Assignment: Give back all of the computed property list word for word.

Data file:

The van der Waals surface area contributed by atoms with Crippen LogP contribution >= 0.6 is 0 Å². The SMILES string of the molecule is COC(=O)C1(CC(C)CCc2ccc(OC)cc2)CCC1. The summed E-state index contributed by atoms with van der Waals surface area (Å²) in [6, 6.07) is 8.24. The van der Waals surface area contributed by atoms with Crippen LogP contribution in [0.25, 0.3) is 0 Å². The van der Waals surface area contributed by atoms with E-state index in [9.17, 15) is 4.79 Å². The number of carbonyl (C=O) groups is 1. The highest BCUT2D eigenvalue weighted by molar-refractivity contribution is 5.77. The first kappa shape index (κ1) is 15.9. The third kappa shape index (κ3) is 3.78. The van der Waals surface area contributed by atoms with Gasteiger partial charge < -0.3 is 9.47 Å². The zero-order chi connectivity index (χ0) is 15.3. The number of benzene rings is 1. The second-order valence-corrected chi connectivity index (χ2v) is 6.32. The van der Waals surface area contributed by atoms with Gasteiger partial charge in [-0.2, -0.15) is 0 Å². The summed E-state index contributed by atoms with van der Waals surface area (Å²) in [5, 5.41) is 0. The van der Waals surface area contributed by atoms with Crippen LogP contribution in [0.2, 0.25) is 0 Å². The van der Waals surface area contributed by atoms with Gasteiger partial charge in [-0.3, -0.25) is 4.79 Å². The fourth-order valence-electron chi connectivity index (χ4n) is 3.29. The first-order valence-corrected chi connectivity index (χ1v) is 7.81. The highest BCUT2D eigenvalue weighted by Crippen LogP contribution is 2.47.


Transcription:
The van der Waals surface area contributed by atoms with Crippen LogP contribution >= 0.6 is 0 Å². The SMILES string of the molecule is COC(=O)C1(CC(C)CCc2ccc(OC)cc2)CCC1. The summed E-state index contributed by atoms with van der Waals surface area (Å²) in [6, 6.07) is 8.24. The van der Waals surface area contributed by atoms with Crippen LogP contribution in [0.25, 0.3) is 0 Å². The van der Waals surface area contributed by atoms with E-state index in [9.17, 15) is 4.79 Å². The number of carbonyl (C=O) groups is 1. The highest BCUT2D eigenvalue weighted by molar-refractivity contribution is 5.77. The first kappa shape index (κ1) is 15.9. The third kappa shape index (κ3) is 3.78. The van der Waals surface area contributed by atoms with Gasteiger partial charge < -0.3 is 9.47 Å². The zero-order chi connectivity index (χ0) is 15.3. The number of benzene rings is 1. The second-order valence-corrected chi connectivity index (χ2v) is 6.32. The van der Waals surface area contributed by atoms with Gasteiger partial charge in [-0.2, -0.15) is 0 Å². The summed E-state index contributed by atoms with van der Waals surface area (Å²) in [5, 5.41) is 0. The van der Waals surface area contributed by atoms with Crippen LogP contribution in [0.2, 0.25) is 0 Å². The van der Waals surface area contributed by atoms with Gasteiger partial charge in [-0.3, -0.25) is 4.79 Å². The fourth-order valence-electron chi connectivity index (χ4n) is 3.29. The first-order valence-corrected chi connectivity index (χ1v) is 7.81. The highest BCUT2D eigenvalue weighted by Crippen LogP contribution is 2.47.